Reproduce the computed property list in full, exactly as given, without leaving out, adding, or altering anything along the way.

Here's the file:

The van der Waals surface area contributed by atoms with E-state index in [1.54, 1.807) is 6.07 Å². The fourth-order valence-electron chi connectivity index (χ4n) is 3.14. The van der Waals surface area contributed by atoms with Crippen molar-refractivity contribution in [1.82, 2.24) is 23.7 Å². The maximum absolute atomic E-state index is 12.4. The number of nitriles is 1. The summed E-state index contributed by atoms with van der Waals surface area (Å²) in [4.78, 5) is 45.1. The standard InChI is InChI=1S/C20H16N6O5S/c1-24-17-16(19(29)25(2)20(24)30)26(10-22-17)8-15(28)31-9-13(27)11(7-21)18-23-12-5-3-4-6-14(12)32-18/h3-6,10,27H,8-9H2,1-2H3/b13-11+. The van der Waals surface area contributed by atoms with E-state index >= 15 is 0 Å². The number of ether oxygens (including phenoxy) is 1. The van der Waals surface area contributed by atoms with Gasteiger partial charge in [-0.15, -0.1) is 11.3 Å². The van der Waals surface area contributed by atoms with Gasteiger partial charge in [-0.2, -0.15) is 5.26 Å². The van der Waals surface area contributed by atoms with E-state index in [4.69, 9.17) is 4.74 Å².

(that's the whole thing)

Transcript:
The van der Waals surface area contributed by atoms with E-state index in [1.54, 1.807) is 6.07 Å². The fourth-order valence-electron chi connectivity index (χ4n) is 3.14. The van der Waals surface area contributed by atoms with Crippen molar-refractivity contribution in [1.82, 2.24) is 23.7 Å². The maximum absolute atomic E-state index is 12.4. The number of nitriles is 1. The summed E-state index contributed by atoms with van der Waals surface area (Å²) in [4.78, 5) is 45.1. The standard InChI is InChI=1S/C20H16N6O5S/c1-24-17-16(19(29)25(2)20(24)30)26(10-22-17)8-15(28)31-9-13(27)11(7-21)18-23-12-5-3-4-6-14(12)32-18/h3-6,10,27H,8-9H2,1-2H3/b13-11+. The van der Waals surface area contributed by atoms with E-state index >= 15 is 0 Å². The number of ether oxygens (including phenoxy) is 1. The van der Waals surface area contributed by atoms with Gasteiger partial charge in [-0.15, -0.1) is 11.3 Å². The van der Waals surface area contributed by atoms with Gasteiger partial charge in [-0.2, -0.15) is 5.26 Å². The van der Waals surface area contributed by atoms with E-state index in [4.69, 9.17) is 4.74 Å².